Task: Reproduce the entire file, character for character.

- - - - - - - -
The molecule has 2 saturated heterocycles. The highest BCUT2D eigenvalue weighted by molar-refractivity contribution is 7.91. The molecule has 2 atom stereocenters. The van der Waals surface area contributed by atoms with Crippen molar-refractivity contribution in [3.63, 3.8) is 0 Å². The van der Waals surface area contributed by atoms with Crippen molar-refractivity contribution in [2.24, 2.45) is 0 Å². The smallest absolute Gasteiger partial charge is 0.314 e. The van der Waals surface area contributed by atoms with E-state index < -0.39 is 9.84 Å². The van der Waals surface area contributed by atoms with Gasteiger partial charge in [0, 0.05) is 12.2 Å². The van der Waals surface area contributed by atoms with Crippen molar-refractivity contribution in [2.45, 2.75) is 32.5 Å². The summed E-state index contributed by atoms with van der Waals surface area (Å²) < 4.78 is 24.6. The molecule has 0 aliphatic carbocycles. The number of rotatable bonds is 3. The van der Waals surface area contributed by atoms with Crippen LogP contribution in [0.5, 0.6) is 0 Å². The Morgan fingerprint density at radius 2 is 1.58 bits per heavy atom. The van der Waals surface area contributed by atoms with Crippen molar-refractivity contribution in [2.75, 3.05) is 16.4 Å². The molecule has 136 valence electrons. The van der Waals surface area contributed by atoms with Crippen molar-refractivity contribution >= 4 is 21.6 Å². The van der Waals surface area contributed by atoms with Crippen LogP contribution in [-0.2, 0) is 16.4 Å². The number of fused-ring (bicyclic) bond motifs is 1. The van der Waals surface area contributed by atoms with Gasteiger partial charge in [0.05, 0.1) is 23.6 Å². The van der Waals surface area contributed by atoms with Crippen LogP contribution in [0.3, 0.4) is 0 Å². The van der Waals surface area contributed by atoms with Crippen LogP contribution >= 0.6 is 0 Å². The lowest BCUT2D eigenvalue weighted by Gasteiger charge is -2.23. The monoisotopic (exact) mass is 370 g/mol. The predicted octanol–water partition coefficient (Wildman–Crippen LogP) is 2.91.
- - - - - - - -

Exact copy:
The molecule has 2 saturated heterocycles. The highest BCUT2D eigenvalue weighted by molar-refractivity contribution is 7.91. The molecule has 2 atom stereocenters. The van der Waals surface area contributed by atoms with Crippen molar-refractivity contribution in [3.63, 3.8) is 0 Å². The van der Waals surface area contributed by atoms with Crippen molar-refractivity contribution in [2.24, 2.45) is 0 Å². The smallest absolute Gasteiger partial charge is 0.314 e. The van der Waals surface area contributed by atoms with E-state index < -0.39 is 9.84 Å². The van der Waals surface area contributed by atoms with Gasteiger partial charge in [0, 0.05) is 12.2 Å². The van der Waals surface area contributed by atoms with Crippen molar-refractivity contribution in [2.45, 2.75) is 32.5 Å². The summed E-state index contributed by atoms with van der Waals surface area (Å²) < 4.78 is 24.6. The molecule has 0 aliphatic carbocycles. The number of rotatable bonds is 3. The van der Waals surface area contributed by atoms with Crippen LogP contribution in [0.5, 0.6) is 0 Å². The Morgan fingerprint density at radius 2 is 1.58 bits per heavy atom. The van der Waals surface area contributed by atoms with Crippen molar-refractivity contribution in [2.75, 3.05) is 16.4 Å². The molecule has 136 valence electrons. The van der Waals surface area contributed by atoms with Crippen molar-refractivity contribution >= 4 is 21.6 Å². The van der Waals surface area contributed by atoms with Crippen LogP contribution in [-0.2, 0) is 16.4 Å². The number of fused-ring (bicyclic) bond motifs is 1. The van der Waals surface area contributed by atoms with Gasteiger partial charge in [0.05, 0.1) is 23.6 Å². The van der Waals surface area contributed by atoms with Crippen LogP contribution in [0.3, 0.4) is 0 Å². The van der Waals surface area contributed by atoms with Crippen LogP contribution >= 0.6 is 0 Å². The lowest BCUT2D eigenvalue weighted by Gasteiger charge is -2.23. The monoisotopic (exact) mass is 370 g/mol. The predicted octanol–water partition coefficient (Wildman–Crippen LogP) is 2.91.